Scientific observation is one of the most important methods of research, and formally defined as the examination of a fact or phenomenon with an express purpose, to be able to collect data systematically and apply them to the study in execution.
Scientific observation seeks to establish relationships between the object analyzed and what is intended to know or verify it. For this, the researcher uses his five senses, and can use elements and machinery that expand their analysis capacity and provide more data quality and quantity.
Characteristics of scientific observation
Scientific observation always pursues an objective, in relation to the study that frames its action. Unlike other observations, in the scientific the researcher seeks to know parameters, factors or specific data in a previously identified object.
Scientific observation has a previous planning. It does not occur spontaneously, but is carried out with a prior control of the conditions, or with a prior preparation by the researcher. This planning, in addition, responds to a systematic methodology, thus being able to reiterate the observation if necessary.
Another characteristic of scientific observation is that its results, observations or collected data can be recorded systematically, either in an explicit quantitative or qualitative way. The results of the observation, in general, are not free of interpretation, but specific and specific.
Scientific observation, when planned, allows obtaining valid and reliable data and knowledge. Especially research conducted in controlled environments, the phenomena observed will not change if the observation is repeated, and can be taken as valid with only one presentation in many subjects of study.
It has steps and order
When planned and have a specific goal, the scientific observation is done in steps: first its objective is defined, the necessary material is prepared, the scenario is created or searched, the data recording methodology is chosen, it is carried out, analyzed their results, and they are informed or applied in the specific project or framework.
You must define your scenario
Scientific observation has specific scenarios, which determine how the methodology and instruments (including previous skills or knowledge) that are necessary for its realization will be. They can be defined from the topic or object to analyze:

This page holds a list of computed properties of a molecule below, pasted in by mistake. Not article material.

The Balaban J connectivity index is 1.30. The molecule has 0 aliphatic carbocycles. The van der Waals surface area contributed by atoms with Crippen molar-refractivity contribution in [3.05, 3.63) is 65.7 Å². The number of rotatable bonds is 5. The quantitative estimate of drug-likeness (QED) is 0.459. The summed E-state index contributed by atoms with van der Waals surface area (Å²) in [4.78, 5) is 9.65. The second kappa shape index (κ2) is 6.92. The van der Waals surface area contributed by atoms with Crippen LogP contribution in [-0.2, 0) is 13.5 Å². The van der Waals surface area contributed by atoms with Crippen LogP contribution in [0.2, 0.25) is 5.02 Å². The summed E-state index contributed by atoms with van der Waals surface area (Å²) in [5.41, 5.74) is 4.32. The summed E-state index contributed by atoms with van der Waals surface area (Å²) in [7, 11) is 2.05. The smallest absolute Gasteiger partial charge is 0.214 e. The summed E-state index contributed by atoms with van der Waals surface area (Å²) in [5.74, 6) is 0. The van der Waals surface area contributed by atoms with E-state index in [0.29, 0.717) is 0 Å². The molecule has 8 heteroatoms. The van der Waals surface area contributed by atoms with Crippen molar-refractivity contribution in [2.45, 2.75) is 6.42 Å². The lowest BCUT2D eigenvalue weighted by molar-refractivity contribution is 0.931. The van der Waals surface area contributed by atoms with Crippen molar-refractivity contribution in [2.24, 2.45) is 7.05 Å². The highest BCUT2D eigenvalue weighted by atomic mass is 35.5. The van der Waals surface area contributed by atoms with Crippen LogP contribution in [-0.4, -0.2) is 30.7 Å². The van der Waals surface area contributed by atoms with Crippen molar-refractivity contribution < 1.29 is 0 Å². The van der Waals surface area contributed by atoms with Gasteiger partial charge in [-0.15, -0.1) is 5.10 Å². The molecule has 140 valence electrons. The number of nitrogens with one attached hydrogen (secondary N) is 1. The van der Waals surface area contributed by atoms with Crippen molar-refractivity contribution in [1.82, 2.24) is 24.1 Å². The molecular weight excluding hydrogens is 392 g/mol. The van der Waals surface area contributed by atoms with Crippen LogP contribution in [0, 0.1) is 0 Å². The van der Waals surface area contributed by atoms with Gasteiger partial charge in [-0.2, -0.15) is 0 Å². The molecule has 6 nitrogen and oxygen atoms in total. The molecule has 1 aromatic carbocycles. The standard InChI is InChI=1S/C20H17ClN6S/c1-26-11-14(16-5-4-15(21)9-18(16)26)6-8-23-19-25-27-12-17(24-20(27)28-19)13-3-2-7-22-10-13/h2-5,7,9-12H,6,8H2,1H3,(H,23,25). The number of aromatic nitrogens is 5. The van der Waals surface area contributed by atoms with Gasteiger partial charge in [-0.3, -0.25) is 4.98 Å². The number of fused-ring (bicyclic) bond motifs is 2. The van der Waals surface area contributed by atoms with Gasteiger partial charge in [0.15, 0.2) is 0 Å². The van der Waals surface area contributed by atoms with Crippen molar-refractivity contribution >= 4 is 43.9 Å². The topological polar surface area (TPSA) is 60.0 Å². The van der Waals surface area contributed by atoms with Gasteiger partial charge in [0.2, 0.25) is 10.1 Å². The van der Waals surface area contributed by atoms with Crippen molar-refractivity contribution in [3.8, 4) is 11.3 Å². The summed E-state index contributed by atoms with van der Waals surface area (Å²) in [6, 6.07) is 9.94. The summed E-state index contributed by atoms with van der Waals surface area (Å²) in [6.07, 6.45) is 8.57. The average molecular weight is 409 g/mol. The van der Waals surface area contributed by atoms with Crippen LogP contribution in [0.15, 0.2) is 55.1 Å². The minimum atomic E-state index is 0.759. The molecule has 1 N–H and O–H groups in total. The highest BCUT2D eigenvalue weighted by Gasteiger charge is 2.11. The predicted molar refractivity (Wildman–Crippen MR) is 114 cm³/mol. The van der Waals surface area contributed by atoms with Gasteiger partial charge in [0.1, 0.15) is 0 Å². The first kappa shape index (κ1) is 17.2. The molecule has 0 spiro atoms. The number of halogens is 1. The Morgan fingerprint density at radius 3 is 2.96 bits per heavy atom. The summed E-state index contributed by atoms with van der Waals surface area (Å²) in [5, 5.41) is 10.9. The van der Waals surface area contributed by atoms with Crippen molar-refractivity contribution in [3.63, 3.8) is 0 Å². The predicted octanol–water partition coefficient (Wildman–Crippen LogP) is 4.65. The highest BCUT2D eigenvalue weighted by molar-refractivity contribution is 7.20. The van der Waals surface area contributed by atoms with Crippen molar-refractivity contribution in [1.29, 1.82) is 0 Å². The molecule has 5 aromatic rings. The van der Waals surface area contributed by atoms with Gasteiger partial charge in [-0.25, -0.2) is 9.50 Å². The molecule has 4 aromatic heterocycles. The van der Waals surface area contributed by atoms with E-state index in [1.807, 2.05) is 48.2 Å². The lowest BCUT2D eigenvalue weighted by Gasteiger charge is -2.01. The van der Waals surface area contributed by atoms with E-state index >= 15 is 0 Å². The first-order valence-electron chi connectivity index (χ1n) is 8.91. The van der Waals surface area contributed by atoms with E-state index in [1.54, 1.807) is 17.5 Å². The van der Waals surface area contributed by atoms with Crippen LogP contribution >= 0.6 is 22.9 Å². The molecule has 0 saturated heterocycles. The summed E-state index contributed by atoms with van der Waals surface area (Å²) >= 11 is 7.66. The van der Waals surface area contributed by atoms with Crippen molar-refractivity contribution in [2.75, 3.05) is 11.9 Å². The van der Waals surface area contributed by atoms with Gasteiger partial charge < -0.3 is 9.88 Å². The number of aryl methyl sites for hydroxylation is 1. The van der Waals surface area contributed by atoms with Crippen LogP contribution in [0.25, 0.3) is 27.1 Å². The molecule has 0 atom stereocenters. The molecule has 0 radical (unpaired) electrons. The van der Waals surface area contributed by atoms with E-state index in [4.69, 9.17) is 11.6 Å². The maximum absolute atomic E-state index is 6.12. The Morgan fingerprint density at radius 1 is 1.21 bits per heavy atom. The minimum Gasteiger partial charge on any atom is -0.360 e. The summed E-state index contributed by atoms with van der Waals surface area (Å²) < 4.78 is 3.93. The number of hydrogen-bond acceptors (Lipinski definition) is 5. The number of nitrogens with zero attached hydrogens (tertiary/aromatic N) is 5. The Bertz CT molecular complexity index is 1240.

They can be systematic or unsystematic (for scenarios, themes and terrains unknown or known, respectively).
They can be natural or artificial (depending on the situation or object: whether it needs to be a controlled or created environment, or to be observed in the natural environment without modification or intervention whatsoever – for example: Gesell camera observation and observation of the fighting technique in a wild pack).
According to the object of study, the end and its scenario (field or laboratory, structured or unstructured, individual or group, and other details), scientific observation chooses its most appropriate modalities:
- Participants or non-participants (with or without the presence and / or interaction of the researcher)
- Direct or indirect (depending on the possibilities and the necessary environment for the correct analysis, for this instrumental is used: from measuring rules to microscopes, or other elements that expand their capacities or allow to obtain data that the own senses could not obtain – radio frequencies, infrared, analysis of microorganisms and particles or other-.)
There are several types of scientific observation, which must be defined together with its main objective:
- Descriptive: The researcher does not interfere in any way, but the data records are as they are presented.
- Inferential: The researcher may or may not interfere, but his records are made after an interpretation on his part.
- Evaluative: The researcher interferes with both observation and data records – for example, analyzing in controlled situations and inferring results, as in a psychiatric investigation.
Despite its indisputable efficiency capacity, scientific observation also has limitations regarding its scope and possibilities. For example:
- It can not (or is very difficult to be) done in large populations or in too long time frames.
- It can not be definitive when evaluating living organisms or susceptible to non-controllable phenomena in natural environments (for example: in society, by climate, etc.).
- When performed by a human researcher, it can present failures in the interpretation of data.
- In many cases, the results are not evaluable or quantifiable.
- In controlled scenarios, the results are not always applicable to all cases (for example: observation of the development of cells in a laboratory may not be reflected in living organisms).
Scientific observation has many advantages over other methods of analysis:
- It can interact with other analysis methodologies.
- It allows a direct experience between the researcher and the object (first hand compilation).
- It can be done remotely, out of time or in experimental conditions.
- It facilitates the collection of very detailed data and applied directly according to the subject of study.